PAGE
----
My husband once said he married me because I was the scariest, honest person he’d ever met. But my parents’ lies were so embedded into my psyche that I continued to repeat them without thinking. My desire to be authentic had always been there, but the older I got, the more I woke up to the discrepancies between the stories I’d been told to tell and the truth as I saw it.

Then one day I met a new friend who asked where I went to high school and I repeated the same lie my parents had given me thirty years before. It was the age-old lie that I’d been homeschooled. I can’t begin to tell you how many people seemed to get warm fuzzies whenever I told that lie. Some of them even said, “Well, if our kids turn out like you, then we must be doing the right thing.” To justify telling this lie, I’d added one line to fill out the truth. I’d end by saying, “But my parents forgot to buy the books.” People usually laughed when I said it, but I wasn’t joking.

That’s how the conversation went that day and when I got home I felt this sickening feeling like I was fake. It was like I’d awakened out of deep sleep from some dreaded nightmare. I’d recently learned about natural laws like karma or sowing and reaping as the Bible calls it and I didn’t want to reap lies anymore.

At home, I stared at myself in the mirror, then yelled. “Why can’t you just be yourself?” The answer was that I would lose my parents’ approval if I began to tell the truth. At the same time, I’d begin to realize that lying hurts the liar — sometimes more than those who are being lied to.

The next day, when another friend invited me out to lunch, I decided to tell her the unvarnished truth — how I wasn’t homeschooled — but I’d been taught to tell people this lie. It felt good to be straight up honest about my family for once in my life.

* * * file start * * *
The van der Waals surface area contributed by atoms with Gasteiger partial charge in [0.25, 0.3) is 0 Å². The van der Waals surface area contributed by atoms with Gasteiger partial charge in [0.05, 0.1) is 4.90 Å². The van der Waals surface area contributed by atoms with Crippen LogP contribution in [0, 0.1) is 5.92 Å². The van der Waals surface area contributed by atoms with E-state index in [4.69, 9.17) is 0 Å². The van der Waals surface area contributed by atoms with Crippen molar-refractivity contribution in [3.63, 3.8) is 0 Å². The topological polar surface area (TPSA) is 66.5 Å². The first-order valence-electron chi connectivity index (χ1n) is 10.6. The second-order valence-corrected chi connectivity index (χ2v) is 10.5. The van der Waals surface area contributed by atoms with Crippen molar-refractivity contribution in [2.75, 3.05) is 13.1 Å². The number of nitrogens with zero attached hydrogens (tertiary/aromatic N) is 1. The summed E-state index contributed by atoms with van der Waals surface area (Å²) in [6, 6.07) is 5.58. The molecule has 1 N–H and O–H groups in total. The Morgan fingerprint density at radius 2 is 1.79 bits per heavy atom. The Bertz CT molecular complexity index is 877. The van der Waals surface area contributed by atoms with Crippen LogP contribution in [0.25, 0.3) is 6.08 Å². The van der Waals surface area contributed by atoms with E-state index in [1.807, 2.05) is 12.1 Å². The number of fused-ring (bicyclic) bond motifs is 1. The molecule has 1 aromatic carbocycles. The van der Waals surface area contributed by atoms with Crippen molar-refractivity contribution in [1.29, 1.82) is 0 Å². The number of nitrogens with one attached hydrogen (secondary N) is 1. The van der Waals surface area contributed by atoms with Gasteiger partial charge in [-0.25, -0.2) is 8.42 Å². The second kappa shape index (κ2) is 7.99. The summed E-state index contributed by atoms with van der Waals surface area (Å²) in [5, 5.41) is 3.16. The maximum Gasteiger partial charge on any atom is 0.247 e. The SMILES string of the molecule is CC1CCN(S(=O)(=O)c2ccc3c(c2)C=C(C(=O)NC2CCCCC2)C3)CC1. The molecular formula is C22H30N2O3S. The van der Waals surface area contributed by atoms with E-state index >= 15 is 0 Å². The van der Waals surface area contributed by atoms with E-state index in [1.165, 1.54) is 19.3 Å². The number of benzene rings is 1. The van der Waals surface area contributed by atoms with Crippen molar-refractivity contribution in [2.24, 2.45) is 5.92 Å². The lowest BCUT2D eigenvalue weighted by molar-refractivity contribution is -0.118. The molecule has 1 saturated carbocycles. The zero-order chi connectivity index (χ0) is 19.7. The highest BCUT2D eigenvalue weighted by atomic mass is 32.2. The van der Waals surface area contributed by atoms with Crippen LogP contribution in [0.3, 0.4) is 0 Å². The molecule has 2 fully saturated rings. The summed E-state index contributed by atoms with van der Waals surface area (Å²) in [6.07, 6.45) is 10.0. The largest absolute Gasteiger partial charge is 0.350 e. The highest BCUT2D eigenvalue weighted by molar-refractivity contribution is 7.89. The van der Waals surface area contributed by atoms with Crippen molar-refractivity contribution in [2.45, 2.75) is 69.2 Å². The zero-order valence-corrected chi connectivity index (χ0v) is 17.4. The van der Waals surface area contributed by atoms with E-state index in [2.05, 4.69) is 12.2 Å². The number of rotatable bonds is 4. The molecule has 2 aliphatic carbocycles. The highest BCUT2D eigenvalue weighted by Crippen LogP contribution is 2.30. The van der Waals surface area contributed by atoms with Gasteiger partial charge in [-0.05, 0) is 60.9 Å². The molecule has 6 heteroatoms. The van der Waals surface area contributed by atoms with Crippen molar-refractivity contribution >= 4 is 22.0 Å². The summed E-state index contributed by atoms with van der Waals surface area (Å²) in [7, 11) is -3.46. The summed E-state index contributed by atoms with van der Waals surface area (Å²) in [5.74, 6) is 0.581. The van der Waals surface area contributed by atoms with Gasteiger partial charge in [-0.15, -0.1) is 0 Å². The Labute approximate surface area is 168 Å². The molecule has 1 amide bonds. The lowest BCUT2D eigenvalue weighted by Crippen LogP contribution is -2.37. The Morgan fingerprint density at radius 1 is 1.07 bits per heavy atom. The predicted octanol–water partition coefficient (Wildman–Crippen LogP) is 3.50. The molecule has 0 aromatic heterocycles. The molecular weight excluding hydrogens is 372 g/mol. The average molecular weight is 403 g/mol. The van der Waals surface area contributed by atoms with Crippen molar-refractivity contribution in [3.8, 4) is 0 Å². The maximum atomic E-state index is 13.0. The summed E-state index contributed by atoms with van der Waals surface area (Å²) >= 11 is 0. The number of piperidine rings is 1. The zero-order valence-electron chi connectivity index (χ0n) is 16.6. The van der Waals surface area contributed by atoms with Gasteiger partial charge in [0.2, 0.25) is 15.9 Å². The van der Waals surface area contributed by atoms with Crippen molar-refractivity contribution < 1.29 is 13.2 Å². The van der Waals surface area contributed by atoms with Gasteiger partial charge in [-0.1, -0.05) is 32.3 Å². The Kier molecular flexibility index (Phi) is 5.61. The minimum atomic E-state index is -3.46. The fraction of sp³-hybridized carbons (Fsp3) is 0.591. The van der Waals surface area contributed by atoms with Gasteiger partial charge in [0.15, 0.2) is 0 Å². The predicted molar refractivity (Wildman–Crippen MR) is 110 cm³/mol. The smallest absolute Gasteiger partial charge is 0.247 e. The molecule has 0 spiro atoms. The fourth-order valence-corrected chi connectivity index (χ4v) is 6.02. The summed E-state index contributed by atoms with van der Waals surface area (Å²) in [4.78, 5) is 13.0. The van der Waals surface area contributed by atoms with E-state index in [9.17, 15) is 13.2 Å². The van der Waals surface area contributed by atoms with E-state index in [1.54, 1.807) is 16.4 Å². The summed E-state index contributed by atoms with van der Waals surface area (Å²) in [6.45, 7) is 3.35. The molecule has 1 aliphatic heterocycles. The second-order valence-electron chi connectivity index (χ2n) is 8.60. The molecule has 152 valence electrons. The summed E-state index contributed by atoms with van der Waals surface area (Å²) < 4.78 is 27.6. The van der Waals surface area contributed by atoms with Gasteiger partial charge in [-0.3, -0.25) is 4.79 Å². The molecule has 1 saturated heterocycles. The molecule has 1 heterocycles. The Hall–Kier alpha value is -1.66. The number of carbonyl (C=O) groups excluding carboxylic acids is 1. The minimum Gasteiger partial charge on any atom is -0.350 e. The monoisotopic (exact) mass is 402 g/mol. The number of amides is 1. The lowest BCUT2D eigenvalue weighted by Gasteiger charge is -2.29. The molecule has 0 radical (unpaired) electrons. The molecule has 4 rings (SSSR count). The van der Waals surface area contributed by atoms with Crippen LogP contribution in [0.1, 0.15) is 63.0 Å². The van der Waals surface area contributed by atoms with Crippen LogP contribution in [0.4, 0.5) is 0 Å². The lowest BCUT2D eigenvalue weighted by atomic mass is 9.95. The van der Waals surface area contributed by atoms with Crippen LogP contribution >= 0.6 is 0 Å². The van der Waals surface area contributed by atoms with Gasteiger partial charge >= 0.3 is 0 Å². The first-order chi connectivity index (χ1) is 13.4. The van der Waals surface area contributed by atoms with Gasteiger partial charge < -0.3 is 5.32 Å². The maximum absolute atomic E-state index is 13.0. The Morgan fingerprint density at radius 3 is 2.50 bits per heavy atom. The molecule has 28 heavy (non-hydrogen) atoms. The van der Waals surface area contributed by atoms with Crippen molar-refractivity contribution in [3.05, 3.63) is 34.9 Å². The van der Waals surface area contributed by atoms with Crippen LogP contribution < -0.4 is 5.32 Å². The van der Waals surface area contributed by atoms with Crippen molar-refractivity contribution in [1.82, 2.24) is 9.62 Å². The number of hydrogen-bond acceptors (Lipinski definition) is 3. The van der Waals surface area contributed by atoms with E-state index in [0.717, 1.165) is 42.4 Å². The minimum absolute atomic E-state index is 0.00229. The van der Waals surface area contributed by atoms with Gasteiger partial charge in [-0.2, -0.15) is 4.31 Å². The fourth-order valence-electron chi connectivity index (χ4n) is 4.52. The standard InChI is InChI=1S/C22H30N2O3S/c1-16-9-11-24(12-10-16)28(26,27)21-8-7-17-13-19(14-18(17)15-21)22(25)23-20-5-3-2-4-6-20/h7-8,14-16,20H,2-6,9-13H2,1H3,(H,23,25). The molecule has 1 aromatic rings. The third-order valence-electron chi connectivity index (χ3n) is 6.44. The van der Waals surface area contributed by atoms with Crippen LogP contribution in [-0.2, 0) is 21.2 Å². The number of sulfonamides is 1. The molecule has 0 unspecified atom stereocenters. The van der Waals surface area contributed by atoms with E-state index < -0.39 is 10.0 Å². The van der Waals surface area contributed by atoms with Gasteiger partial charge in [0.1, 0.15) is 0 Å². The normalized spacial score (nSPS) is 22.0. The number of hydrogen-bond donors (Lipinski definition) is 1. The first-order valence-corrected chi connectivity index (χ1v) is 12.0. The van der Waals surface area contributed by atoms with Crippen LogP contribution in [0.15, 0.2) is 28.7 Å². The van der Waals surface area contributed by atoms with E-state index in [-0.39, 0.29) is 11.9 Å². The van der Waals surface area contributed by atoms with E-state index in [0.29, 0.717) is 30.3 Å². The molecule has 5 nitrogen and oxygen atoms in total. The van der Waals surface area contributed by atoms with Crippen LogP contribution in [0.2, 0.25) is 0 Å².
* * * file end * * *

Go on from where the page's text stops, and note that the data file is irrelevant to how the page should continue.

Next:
She told me about The Glass Castle a memoir written by Jeannette Walls. When I read the book I was blown away by Walls’ ability to write the truth in love. That’s when I decided to tell my own story.

After this encounter, I think I went through a phase of telling too many people way too much. Nobody got mad at me, but I think a few wondered about me. I had hidden so much for so long that whenever I met someone new, I gave them more of an information dump than they needed to know. It took me some time to temper telling the necessary truth without verbally swamping people with my stories. Every time I told my stories, I was reminding myself that I was free to tell the truth and I didn’t have to hide anymore. In time, I realized not everyone I meet needs to hear my story.

It took seven years to write my memoir. I’m not embarrassed about how long it took. Jeannette Walls said it took her five years to write hers. Dealing with complex family histories requires time to decipher the patterns and understand what happened.

At the same time, there’s rarely a good excuse for lying. Adam and Eve were created to be naked and unashamed in the Garden. It was only after they stopped being honest with themselves and God that they became ashamed and hid. Lies bring shame. Telling the truth heals us and restores our freedom.

My book is finally finished! Most people who have read it feel it is a beautiful story and it has even been compared to Educated by Tara Westover. The best part of this for me is that I can truly say my life is like an open book. I don’t need to apologize or explain my idiosyncrasies any more — and I don’t need to tell all my stories in person. Sometimes I just tell people to read the book.

Peace and freedom!


P.S. If you haven’t read Chasing Eden yet, you can get your copy by clicking on this picture